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Living with arthritis – managing pain and removing barriers

Posted: 19/05/2017

Arthritis Care Awareness Week takes place this year between 14 and 21 May. The event has been established to raise awareness about arthritis and gather support for people with the condition.

There are a variety of types of arthritis and they can affect sufferers in different ways, but the common theme is painful inflammation and stiffness of joints. Arthritis is the common biggest cause of disability in the UK, and around 20% of the population are thought to suffer from arthritis or related conditions. Amongst the over 50s that increases to over a third. However, any damage to a joint can lead to arthritis and in younger people, frequently sports related injuries and autoimmune diseases can cause arthritis.

There are in fact over 100 different forms in total, but the most common types are osteoarthritis, rheumatoid arthritis, and psoriatic arthritis, fibromyalgia and gout. The mechanism of pain is different in each case.

  • Osteoarthritis is an erosion of the protective cartilage within the joint. As the cartilage disappears, ultimately bone can start to rub on bone causing inflammation.
  • Rheumatoid arthritis, psoriatic arthritis and lupus are where the body’s immune system starts to attack the joints, often along with other organs.
  • Fibromyalgia is a chronic pain condition and often manifests as an increased sensitivity to pain, along with fatigue and muscle stiffness.
  • Gout is where crystals of uric acid develop within the joint when this normal waste product builds up in the blood. This acute pain can be excruciating. 

While there is no cure for most types of arthritis, there are a number of different management and medical options that can include pain relief and anti-inflammatories, along with weight loss, moderated exercise and counselling.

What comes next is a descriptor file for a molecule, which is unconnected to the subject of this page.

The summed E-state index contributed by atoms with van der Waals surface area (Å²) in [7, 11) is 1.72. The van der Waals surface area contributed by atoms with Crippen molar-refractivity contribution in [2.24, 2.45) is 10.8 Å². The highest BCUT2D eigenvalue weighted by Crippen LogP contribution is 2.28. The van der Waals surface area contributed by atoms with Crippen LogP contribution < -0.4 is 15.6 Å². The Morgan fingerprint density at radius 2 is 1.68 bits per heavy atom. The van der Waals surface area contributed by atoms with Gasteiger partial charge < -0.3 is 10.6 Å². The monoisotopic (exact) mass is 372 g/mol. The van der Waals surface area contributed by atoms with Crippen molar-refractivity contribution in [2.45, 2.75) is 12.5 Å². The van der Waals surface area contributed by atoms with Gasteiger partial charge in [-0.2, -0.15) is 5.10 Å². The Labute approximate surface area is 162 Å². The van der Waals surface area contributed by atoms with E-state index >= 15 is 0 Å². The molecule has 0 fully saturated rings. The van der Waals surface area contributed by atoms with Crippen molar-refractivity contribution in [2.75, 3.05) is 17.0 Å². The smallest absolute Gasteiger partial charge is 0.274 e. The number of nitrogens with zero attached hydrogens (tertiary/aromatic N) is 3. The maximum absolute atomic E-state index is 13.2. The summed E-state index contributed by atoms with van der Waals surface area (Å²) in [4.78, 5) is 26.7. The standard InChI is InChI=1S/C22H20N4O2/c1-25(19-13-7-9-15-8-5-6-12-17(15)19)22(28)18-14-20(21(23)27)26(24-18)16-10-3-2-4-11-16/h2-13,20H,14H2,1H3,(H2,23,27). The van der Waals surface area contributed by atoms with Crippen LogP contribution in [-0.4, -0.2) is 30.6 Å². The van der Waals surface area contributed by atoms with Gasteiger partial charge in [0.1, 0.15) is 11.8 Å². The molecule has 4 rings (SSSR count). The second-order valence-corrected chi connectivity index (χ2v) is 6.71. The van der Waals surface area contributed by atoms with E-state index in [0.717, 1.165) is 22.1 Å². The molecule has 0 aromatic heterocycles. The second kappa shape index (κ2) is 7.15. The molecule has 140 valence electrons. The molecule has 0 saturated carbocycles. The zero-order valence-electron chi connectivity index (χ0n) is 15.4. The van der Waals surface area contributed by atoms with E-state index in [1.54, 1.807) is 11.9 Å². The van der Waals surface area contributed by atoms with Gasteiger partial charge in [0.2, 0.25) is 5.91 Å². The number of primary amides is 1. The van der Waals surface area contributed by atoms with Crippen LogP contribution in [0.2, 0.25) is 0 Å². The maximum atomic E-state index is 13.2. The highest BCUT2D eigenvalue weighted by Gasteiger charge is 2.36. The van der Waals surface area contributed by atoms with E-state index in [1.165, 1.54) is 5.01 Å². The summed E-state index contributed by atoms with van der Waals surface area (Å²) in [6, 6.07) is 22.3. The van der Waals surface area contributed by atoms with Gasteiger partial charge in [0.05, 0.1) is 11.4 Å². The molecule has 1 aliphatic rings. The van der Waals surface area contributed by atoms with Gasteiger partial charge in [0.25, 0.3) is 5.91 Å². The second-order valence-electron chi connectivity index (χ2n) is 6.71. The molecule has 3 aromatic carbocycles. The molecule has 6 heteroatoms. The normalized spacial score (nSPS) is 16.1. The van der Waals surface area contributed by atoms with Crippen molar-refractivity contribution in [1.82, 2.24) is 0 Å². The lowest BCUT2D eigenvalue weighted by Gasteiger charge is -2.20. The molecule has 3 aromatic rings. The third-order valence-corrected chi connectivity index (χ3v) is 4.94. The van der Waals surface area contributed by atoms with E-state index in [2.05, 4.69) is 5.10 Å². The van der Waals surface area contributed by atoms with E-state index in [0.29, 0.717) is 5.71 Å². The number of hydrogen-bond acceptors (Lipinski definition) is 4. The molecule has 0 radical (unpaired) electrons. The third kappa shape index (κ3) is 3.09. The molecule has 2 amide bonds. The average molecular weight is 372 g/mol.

Arthritis should therefore not be considered untreatable, and nor should it be considered a disease affecting only one section of the population. There are NICE guidelines in place for the management of many types of arthritis and clinicians should in general adhere to these guidelines when proposing treatment plans.

Given the number of patients who are affected, there are large numbers of evidence based studies on the effectiveness of medication (and given the potential source of sales for pharmaceutical companies, new drugs are frequently in development.)

For some patients, but not all, surgery can help some arthritic joints, and this can come in various forms.

  • Arthroscopy, using specialised instruments to look inside the joint, can often repair or remove tears to cartilage, or flush out free-floating pieces causing pain and irritation.
  • Joint resurfacing can replace part of a knee or hip with an implant.
  • An osteotomy involves cutting through a long bone in order to shift the pressure from a damaged area of cartilage or correct a misaligned bone.
  • Arthrodesis is the fusion of a joint, and may provide pain relief, but at the cost of reduced mobility.
  • Hip and knee joints that are badly damaged from arthritis may benefit from replacement, but this is only suitable in some cases. Other joints including shoulders, elbows and finger joints can sometimes benefit from replacement of one or more components.

As with all medical treatments, there are risks and benefits to any therapy or any surgery, and patients should be counselled in detail before undergoing an operation. Replacement joints can wear out and there have been well publicised problems with previous metal on metal hip replacements. The replacement may not function as well as the initial joint and some patients are still left with chronic pain despite the replacement. It is therefore important that patients not only understand what surgery can achieve, but also have a full understanding of the potential problems.

There are a number of charities that are available to assist people who have been diagnosed with arthritis of any sort. Among them are:

Andrew Clayton, a senior associate in Penningtons Manches' clinical negligence team, said: “As there are such a wide range of types of arthritis and potential treatments, the key to management is a regime tailored for the individual. Patients should ensure that their GP and other treating clinicians take the time to explain all their options, and the risks and benefits of each. By raising awareness of the condition and the number of people affected, hopefully more people will be able to receive an effective management programme and reduce the impact that arthritis has on their lives.”

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